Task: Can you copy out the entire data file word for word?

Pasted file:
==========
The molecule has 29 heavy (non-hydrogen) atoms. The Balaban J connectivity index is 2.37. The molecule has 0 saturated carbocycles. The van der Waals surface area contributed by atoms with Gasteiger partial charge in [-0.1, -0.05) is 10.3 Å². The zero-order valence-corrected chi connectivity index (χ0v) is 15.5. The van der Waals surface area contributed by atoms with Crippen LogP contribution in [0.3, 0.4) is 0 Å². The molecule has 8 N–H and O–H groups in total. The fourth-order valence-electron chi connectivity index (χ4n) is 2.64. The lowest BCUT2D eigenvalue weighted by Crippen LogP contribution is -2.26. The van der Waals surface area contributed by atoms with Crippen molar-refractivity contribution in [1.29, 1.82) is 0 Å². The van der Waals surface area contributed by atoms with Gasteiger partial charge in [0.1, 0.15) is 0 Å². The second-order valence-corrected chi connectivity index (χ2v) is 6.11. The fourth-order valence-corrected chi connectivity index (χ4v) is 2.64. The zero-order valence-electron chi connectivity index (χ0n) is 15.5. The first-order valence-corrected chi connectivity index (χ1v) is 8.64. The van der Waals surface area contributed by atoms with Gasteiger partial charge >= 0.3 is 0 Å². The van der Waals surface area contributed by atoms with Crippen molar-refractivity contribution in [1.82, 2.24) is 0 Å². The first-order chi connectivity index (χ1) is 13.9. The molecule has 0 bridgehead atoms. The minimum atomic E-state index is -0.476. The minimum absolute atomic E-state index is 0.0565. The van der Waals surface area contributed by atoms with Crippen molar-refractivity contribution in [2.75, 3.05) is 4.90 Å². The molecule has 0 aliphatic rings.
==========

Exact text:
The molecule has 29 heavy (non-hydrogen) atoms. The Balaban J connectivity index is 2.37. The molecule has 0 saturated carbocycles. The van der Waals surface area contributed by atoms with Gasteiger partial charge in [-0.1, -0.05) is 10.3 Å². The zero-order valence-corrected chi connectivity index (χ0v) is 15.5. The van der Waals surface area contributed by atoms with Crippen LogP contribution in [0.3, 0.4) is 0 Å². The molecule has 8 N–H and O–H groups in total. The fourth-order valence-electron chi connectivity index (χ4n) is 2.64. The lowest BCUT2D eigenvalue weighted by Crippen LogP contribution is -2.26. The van der Waals surface area contributed by atoms with Crippen molar-refractivity contribution in [1.29, 1.82) is 0 Å². The van der Waals surface area contributed by atoms with Gasteiger partial charge in [0.1, 0.15) is 0 Å². The second-order valence-corrected chi connectivity index (χ2v) is 6.11. The fourth-order valence-corrected chi connectivity index (χ4v) is 2.64. The zero-order valence-electron chi connectivity index (χ0n) is 15.5. The first-order valence-corrected chi connectivity index (χ1v) is 8.64. The van der Waals surface area contributed by atoms with Gasteiger partial charge >= 0.3 is 0 Å². The van der Waals surface area contributed by atoms with Crippen molar-refractivity contribution in [1.82, 2.24) is 0 Å². The first-order chi connectivity index (χ1) is 13.9. The molecule has 0 bridgehead atoms. The minimum atomic E-state index is -0.476. The minimum absolute atomic E-state index is 0.0565. The van der Waals surface area contributed by atoms with Crippen molar-refractivity contribution in [2.75, 3.05) is 4.90 Å². The molecule has 0 aliphatic rings.